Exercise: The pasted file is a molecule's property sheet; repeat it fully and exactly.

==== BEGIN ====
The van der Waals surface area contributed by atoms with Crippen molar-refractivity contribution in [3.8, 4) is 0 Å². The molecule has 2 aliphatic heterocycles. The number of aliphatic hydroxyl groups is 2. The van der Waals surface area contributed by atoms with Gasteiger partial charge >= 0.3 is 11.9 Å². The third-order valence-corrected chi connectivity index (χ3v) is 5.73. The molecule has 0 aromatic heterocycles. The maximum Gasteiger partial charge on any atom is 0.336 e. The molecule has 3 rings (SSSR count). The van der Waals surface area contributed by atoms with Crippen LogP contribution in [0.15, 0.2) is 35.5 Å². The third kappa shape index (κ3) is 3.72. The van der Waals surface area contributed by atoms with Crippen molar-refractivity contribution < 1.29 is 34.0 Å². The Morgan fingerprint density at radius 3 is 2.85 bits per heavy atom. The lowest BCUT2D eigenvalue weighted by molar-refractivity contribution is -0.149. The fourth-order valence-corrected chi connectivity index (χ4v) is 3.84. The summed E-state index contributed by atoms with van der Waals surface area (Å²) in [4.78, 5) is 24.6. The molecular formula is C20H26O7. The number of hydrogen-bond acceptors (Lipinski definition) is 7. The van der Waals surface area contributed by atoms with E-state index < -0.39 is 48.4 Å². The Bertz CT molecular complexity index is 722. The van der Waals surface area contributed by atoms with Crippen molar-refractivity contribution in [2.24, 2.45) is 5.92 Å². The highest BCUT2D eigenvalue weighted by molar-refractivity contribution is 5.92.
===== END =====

The van der Waals surface area contributed by atoms with Crippen molar-refractivity contribution in [3.8, 4) is 0 Å². The molecule has 2 aliphatic heterocycles. The number of aliphatic hydroxyl groups is 2. The van der Waals surface area contributed by atoms with Gasteiger partial charge >= 0.3 is 11.9 Å². The third-order valence-corrected chi connectivity index (χ3v) is 5.73. The molecule has 0 aromatic heterocycles. The maximum Gasteiger partial charge on any atom is 0.336 e. The molecule has 3 rings (SSSR count). The van der Waals surface area contributed by atoms with Crippen LogP contribution in [0.15, 0.2) is 35.5 Å². The third kappa shape index (κ3) is 3.72. The van der Waals surface area contributed by atoms with Crippen molar-refractivity contribution < 1.29 is 34.0 Å². The Morgan fingerprint density at radius 3 is 2.85 bits per heavy atom. The lowest BCUT2D eigenvalue weighted by molar-refractivity contribution is -0.149. The fourth-order valence-corrected chi connectivity index (χ4v) is 3.84. The summed E-state index contributed by atoms with van der Waals surface area (Å²) in [4.78, 5) is 24.6. The molecular formula is C20H26O7. The number of hydrogen-bond acceptors (Lipinski definition) is 7. The van der Waals surface area contributed by atoms with E-state index < -0.39 is 48.4 Å². The Bertz CT molecular complexity index is 722. The van der Waals surface area contributed by atoms with Crippen molar-refractivity contribution in [2.24, 2.45) is 5.92 Å². The highest BCUT2D eigenvalue weighted by molar-refractivity contribution is 5.92.